Residents and soldiers help civilians to flee from the frontline town of Irpin, Kyiv, which has seen heavy fighting today
A civilian is loaded on to a stretcher and evacuated from the city of Irpin, west of Kyiv, as fighting rages nearby
Wounded civilians are stretchered out of the city of Irpin, west of Kyiv, amid clashes in the city with Russian forces
A disabled civilian is carried across a temporary bridge out of the city of Irpin, near Kyiv, alongside their wheelchair
A soldier makes his way over a temporary bridge set up on the outskirts of Irpin to help civilians evacuate the city
An apartment building in the city of Mykolaiv, in the south of Ukraine, smoulders after being struck by Russian artillery
Firemen put out an apartment building in southern Ukraine after it was hit by Russian forces on Thursday
An interior shot of the apartment building shows it sustained heavy damage after shelling by Russian forces
The booster section of a Russian Smerch rocket is shown landed in the street in Mykolayiv, southern Ukraine
Britain’s prime minister Boris Johnson has committed to impose the ‘maximum economic cost’ on Russia as the Foreign Secretary is expected to say aggression like Putin’s must ‘never again’ be allowed to ‘grow unchecked’.
In a call on Wednesday evening, the Prime Minister joined Zelensky in condemning a reported Russian strike on a maternity hospital in the besieged port city of Mariupol.
He noted that this, together with reports Russian forces had failed to respect ceasefire agreements, was ‘yet further evidence that Putin was acting with careless disregard for international humanitarian law’, Downing Street said.
Meanwhile, Foreign Secretary Liz Truss prepared to call for a ‘paradigm shift’ in the wake of Russia’s assault on Ukraine.
In a speech in the US on Thursday, she will make comparisons between the Russian despot’s actions and 9/11, and will urge the international community to change its approach to dealing with antagonistic world leaders.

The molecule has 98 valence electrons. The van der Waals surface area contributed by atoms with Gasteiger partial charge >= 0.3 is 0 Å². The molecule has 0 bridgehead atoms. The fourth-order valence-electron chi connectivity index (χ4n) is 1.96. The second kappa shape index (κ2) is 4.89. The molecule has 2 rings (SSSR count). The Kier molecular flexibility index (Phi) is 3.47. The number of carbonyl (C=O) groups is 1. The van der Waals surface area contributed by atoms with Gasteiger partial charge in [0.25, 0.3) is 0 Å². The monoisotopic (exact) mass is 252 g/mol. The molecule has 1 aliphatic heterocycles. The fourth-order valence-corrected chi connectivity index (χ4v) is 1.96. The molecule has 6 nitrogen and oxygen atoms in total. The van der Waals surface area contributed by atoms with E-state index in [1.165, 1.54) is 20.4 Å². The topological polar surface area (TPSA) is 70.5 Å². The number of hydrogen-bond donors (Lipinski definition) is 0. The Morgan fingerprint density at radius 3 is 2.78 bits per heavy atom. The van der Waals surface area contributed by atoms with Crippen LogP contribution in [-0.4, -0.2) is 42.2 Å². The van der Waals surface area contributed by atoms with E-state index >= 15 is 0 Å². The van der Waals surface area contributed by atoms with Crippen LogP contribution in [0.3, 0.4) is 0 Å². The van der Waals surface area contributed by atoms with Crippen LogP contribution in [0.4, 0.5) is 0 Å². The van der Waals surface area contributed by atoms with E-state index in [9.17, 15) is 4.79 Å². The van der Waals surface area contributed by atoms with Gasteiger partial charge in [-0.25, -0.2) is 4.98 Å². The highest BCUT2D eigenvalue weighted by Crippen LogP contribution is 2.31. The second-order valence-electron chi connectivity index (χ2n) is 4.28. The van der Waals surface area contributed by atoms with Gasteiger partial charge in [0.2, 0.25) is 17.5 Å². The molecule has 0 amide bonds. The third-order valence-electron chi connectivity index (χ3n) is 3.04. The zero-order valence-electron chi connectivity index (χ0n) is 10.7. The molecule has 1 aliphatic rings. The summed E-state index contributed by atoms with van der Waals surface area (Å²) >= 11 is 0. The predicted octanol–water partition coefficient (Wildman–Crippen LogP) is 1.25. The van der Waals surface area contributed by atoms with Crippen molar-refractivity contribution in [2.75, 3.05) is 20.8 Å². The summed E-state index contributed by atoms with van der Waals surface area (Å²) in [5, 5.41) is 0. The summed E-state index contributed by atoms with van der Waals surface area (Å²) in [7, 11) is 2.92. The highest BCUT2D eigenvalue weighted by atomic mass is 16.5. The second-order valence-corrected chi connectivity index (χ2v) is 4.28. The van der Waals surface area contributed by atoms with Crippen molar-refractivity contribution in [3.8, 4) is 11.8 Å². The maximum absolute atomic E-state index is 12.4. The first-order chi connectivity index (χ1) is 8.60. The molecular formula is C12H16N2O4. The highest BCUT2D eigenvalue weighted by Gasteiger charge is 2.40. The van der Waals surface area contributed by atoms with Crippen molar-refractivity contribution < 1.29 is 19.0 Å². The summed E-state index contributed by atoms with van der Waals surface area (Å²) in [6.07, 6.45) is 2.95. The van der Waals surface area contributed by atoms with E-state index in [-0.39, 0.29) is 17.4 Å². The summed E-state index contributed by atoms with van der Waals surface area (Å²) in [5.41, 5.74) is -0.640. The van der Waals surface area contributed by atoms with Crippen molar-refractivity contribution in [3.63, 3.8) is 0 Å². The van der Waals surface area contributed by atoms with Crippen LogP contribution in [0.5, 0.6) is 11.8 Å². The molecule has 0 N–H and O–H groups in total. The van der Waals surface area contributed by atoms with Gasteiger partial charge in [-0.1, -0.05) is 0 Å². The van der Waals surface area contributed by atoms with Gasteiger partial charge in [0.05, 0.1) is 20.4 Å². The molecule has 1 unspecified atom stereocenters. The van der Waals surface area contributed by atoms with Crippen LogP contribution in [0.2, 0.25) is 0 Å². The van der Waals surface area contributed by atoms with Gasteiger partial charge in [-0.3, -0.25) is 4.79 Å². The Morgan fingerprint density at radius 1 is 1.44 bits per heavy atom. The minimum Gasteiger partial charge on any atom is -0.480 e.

One of the three areas where she will say the UK wants to see stronger action is on forging stronger global alliances, including with countries not historically aligned to Britain, according to Foreign Office officials.
Giving the Makins Lecture at the Atlantic Council think tank in Washington, the Cabinet minister will say it is time to end ‘strategic dependence’ on hostile and authoritarian states, including a departure from using Russian energy.
It comes after the UK and the US on Tuesday announced they will phase out imports of Russian oil by the end of the year as part of increased sanctions on Moscow.
Truss will also argue that allies must strengthen deterrence by spending more on defence and NATO, warning that the ‘era of complacency is over’.
The Foreign Secretary is expected to say that the West needs to become ‘tough’ in its approach to global security in the wake of the Ukraine crisis in order to prevent future aggressors from making advances.
She will urge leaders to ramp up global pressure and ‘tighten the vice’ on the Kremlin, including by implementing further sanctions, such as encouraging other countries to join in bringing about punitive measures and implementing a ‘full Swift ban’.
Truss, who on Wednesday met US Secretary of State Antony Blinken, is scheduled to argue that Putin has ‘launched a full-frontal assault’ not just on Ukraine but ‘on the very foundation of our societies and the rules by which we coexist’.
She will add: ‘The invasion of Ukraine is a paradigm shift on the scale of 9/11. How we respond today will set the pattern for this new era.
‘If we let Putin’s expansionism go unchallenged it would send a dangerous message to would-be aggressors and authoritarians around the world. We can’t allow that to happen.’
Irina from the Ukrainian capital Kyiv and her one-year-old Chihuahua ‘Alissa’ stand with other Ukrainian refugees in the queue in front of the Central Aliens Office in Hamburg, Germany
Residents wait to be evacuated from the city of Irpin, north of Kyiv, amid fighting with Russian forces nearby
Residents wait to be evacuated from the city of Irpin, north of Kyiv
Families who have just fled Ukraine sit inside a bus provided by aid workers in Palanca, Moldova
Women and children arrive at a makeshift camp to board a train heading to Krakow after fleeing Ukraine, at the border crossing in Medyka, Poland
Temporary tent housing is available for refugees arriving at night at a newly constructed campsite approximately two kilometers from the border in Palanca, Moldova